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Losing a Child: Always Andy's Mom

As a pediatrician, married mom of three biological children and one foster son, my life was busy, rushing off to my office four days a week, seeing patients for three and working as a medical director of a local physician organization for one. I balanced this with rushing off to shuttle my kids to after sports and other after school activities. All of this changed one day in August of 2018 when my 14 year old son, Andy, was killed in a car accident. I felt like my life was over, and in some ways it was over, and a new life was forced to begin in its place. 

Grief is seldom discussed openly in our culture, and the death of a child makes people feel even more uncomfortable. On this blog and podcast, ‘Losing a Child: Always Andy’s Mom’, the topic is approached openly and honestly, speaking to people who have lost loved ones and experts who help care for them. Whether you are a parent experiencing loss or someone who wants to support another going through this tragedy, this blog and podcast strives to offer hope and help.

Nov 24, 2022

I have often heard people being encouraged to be ‘thankful givers.’ It is supposed to inspire us to either give with a thankful heart or be thankful for a giving heart or something along those lines. When we are grieving, however, there is a new almost unimaginable challenge. Now, we are asked to be thankful with a grieving heart or grieve with a thankful heart. How is that even possible?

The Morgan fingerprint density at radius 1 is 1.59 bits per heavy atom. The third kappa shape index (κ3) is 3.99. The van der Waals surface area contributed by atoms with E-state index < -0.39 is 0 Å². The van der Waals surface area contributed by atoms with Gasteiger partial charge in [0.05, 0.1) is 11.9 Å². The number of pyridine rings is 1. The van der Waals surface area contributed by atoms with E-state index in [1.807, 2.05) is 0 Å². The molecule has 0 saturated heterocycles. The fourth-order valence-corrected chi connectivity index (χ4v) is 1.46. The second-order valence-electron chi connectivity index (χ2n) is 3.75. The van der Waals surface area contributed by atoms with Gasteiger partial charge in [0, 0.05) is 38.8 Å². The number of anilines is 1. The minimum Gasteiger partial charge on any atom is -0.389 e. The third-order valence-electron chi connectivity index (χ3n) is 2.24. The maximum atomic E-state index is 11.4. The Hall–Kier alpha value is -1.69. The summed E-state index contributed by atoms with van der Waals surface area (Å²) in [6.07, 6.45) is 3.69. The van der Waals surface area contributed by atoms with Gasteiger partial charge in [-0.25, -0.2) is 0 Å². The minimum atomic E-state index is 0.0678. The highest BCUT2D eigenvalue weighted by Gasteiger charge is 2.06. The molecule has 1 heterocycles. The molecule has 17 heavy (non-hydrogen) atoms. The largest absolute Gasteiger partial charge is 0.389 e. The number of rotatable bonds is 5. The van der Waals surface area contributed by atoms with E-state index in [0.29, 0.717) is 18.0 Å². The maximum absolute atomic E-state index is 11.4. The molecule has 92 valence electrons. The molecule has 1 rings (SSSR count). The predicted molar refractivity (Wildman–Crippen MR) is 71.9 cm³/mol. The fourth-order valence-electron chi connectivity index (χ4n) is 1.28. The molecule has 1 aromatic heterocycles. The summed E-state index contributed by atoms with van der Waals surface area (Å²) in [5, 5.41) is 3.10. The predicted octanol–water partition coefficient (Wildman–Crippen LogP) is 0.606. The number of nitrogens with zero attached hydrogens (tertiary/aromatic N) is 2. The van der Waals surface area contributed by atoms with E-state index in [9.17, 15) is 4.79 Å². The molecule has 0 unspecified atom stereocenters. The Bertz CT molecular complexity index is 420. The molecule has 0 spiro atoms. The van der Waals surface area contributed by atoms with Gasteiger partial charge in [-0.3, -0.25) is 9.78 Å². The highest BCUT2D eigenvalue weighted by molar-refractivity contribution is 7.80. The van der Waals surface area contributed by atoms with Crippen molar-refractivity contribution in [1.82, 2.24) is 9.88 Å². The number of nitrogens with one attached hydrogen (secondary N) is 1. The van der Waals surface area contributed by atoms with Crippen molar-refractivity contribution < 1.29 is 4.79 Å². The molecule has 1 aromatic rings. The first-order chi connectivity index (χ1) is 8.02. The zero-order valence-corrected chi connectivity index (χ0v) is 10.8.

On this week’s podcast released on Thanksgiving Day in the US, Gwen and I really look at what it is like to be thankful during grief. From the outside, it may seem impossible, but it is not. It just can look very different than it used to look. At first, we may only be thankful for a few small things - a ray of sunshine, a hot bath, or an encouraging word from a friend. If that is all that your grieving heart can be thankful for, that can be enough.
I loved recording this Livestream episode because so many listeners commented and wrote in ahead of time. What really struck me was what really seemed to rise to the top of the thankfulness list is that we are thankful for each other. When I pour myself into you, you, in turn, pour yourself right back into me, and we both feel a little bit better.
This brings me back to that original phrase of being a ‘thankful giver.’ I think we are all at our best when we work together as thankful, giving grievers or grieving, thankful givers or even giving, thankful grievers. It doesn’t really matter what order the words are in. What matters is that they are all there. We grieve better in community, and I know that this year, I am so incredibly thankful for my not-so-little community of grievers. 
Thank you.